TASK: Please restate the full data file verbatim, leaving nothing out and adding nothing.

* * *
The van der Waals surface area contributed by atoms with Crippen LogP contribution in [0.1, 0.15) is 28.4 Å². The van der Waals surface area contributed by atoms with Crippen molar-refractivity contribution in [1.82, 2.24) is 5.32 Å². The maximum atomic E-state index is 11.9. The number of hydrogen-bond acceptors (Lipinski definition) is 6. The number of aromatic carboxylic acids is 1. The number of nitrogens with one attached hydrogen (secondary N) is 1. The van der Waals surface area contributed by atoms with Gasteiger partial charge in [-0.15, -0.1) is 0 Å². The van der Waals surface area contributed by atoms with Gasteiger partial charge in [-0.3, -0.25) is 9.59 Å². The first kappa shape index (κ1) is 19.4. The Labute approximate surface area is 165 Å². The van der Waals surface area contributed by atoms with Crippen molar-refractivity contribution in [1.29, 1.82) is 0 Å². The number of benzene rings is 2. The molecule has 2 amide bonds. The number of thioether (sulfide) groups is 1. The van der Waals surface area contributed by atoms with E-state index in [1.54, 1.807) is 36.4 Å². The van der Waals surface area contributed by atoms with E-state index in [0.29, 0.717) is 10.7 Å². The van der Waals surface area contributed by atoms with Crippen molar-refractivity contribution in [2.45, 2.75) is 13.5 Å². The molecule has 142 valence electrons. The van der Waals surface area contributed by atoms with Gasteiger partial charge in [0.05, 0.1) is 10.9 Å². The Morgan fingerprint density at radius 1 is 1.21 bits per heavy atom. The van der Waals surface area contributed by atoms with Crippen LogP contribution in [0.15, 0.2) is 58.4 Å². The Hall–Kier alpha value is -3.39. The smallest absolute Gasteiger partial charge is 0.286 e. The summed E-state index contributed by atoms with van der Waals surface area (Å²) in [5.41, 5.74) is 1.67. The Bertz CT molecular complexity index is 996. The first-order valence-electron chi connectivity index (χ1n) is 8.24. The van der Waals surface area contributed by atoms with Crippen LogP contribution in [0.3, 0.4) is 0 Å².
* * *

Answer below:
The van der Waals surface area contributed by atoms with Crippen LogP contribution in [0.1, 0.15) is 28.4 Å². The van der Waals surface area contributed by atoms with Crippen molar-refractivity contribution in [1.82, 2.24) is 5.32 Å². The maximum atomic E-state index is 11.9. The number of hydrogen-bond acceptors (Lipinski definition) is 6. The number of aromatic carboxylic acids is 1. The number of nitrogens with one attached hydrogen (secondary N) is 1. The van der Waals surface area contributed by atoms with Gasteiger partial charge in [-0.15, -0.1) is 0 Å². The van der Waals surface area contributed by atoms with Gasteiger partial charge in [-0.3, -0.25) is 9.59 Å². The first kappa shape index (κ1) is 19.4. The Labute approximate surface area is 165 Å². The van der Waals surface area contributed by atoms with Crippen molar-refractivity contribution in [1.29, 1.82) is 0 Å². The number of benzene rings is 2. The molecule has 2 amide bonds. The number of thioether (sulfide) groups is 1. The van der Waals surface area contributed by atoms with E-state index in [1.54, 1.807) is 36.4 Å². The van der Waals surface area contributed by atoms with E-state index in [0.29, 0.717) is 10.7 Å². The van der Waals surface area contributed by atoms with Crippen molar-refractivity contribution in [2.45, 2.75) is 13.5 Å². The molecule has 142 valence electrons. The van der Waals surface area contributed by atoms with Gasteiger partial charge in [0.05, 0.1) is 10.9 Å². The Morgan fingerprint density at radius 1 is 1.21 bits per heavy atom. The van der Waals surface area contributed by atoms with Crippen LogP contribution in [0.15, 0.2) is 58.4 Å². The Hall–Kier alpha value is -3.39. The smallest absolute Gasteiger partial charge is 0.286 e. The summed E-state index contributed by atoms with van der Waals surface area (Å²) in [5.41, 5.74) is 1.67. The Bertz CT molecular complexity index is 996. The first-order valence-electron chi connectivity index (χ1n) is 8.24. The van der Waals surface area contributed by atoms with Crippen LogP contribution in [0.3, 0.4) is 0 Å².